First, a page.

There is no resident requirement, but the Admissions Committee gives a slight preference to applicants with a Saskatchewan connection, or residents of the Yukon, Northwest and Nunavut Territories, Prince Edward Island and Newfoundland and Labrador (i.e., provinces and territories with no law college). A Saskatchewan connection may include parents currently living in Saskatchewan or siblings currently attending the University of Saskatchewan.

Aboriginal Applicants

Applicants of Aboriginal ancestry should apply under this category. There is no quota for Aboriginal applicants. Applicants may receive offers of a place in the JD program upon successful completion of the Program of Legal Studies for Native People, administered by the Native Law Centre at the College of Law. Whether conditionally or unconditionally accepted to law school, all Aboriginal students are strongly encouraged to take this program, as it equips them with valuable skills for success in law school.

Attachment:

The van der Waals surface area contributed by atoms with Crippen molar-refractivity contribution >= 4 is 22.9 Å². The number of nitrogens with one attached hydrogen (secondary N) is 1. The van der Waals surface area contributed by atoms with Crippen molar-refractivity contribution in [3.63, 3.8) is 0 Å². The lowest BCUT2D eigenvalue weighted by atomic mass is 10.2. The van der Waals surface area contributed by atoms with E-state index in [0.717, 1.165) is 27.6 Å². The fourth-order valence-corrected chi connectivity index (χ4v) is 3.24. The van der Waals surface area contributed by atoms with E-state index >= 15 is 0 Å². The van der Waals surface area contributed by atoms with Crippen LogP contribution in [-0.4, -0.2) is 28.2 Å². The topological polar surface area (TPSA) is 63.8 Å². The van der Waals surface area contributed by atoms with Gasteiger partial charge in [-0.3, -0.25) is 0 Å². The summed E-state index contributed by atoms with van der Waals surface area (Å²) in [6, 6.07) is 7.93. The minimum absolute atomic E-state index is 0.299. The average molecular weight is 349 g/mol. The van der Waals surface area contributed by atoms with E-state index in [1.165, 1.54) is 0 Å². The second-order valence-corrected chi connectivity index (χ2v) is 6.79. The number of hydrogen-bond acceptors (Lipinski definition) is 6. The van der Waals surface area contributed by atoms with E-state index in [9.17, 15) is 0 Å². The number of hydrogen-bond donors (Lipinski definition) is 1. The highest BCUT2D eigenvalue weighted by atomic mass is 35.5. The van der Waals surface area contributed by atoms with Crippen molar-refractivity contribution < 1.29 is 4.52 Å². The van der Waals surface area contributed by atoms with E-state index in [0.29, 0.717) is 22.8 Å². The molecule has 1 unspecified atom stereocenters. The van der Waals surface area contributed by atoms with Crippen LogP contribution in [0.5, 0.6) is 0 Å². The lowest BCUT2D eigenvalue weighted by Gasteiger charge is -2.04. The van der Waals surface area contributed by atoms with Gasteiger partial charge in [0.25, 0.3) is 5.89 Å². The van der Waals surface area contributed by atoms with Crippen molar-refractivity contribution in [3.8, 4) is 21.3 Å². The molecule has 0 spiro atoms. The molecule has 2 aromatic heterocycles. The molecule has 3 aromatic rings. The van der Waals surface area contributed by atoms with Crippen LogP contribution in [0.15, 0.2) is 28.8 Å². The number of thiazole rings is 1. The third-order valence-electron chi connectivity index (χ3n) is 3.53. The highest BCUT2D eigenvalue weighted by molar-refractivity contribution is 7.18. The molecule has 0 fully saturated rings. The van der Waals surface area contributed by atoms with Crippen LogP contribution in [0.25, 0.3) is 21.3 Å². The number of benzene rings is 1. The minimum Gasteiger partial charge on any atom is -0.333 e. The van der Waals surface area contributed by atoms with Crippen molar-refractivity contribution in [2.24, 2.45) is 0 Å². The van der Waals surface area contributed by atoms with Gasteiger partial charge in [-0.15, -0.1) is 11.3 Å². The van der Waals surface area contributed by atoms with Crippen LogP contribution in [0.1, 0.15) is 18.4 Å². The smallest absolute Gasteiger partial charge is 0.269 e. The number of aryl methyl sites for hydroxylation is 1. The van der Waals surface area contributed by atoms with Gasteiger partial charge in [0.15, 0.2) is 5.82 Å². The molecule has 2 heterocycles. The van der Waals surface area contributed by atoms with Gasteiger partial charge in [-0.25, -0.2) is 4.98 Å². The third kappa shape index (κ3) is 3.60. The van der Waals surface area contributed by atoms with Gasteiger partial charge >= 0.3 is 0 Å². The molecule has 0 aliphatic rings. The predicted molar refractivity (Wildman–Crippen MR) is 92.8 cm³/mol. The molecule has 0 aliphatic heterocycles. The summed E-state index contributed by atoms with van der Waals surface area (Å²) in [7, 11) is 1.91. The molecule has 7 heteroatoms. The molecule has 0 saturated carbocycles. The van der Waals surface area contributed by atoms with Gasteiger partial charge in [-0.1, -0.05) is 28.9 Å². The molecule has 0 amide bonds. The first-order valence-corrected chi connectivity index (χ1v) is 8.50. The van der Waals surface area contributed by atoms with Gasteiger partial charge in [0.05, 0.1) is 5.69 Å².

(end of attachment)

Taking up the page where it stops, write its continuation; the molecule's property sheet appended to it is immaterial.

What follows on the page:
Special Applicants

The Admissions Committee will consider special applicants based on the Committee’s assessment of the applicant’s ability to cope successfully with the requirements of the JD program. LSAT score is usually given significant weight. There is no formal quota under this category, but the number of admissions is limited. Applicants under this category must complete all steps in the regular application process and provide additional documentation that includes:

  • A statement explaining the nature of their educational disadvantage (which may include first language other than English, barriers resulting from ethnic or racial background, employment or domestic obligations preventing earlier application, learning disability or physical impairment, significant interruption of post-secondary education)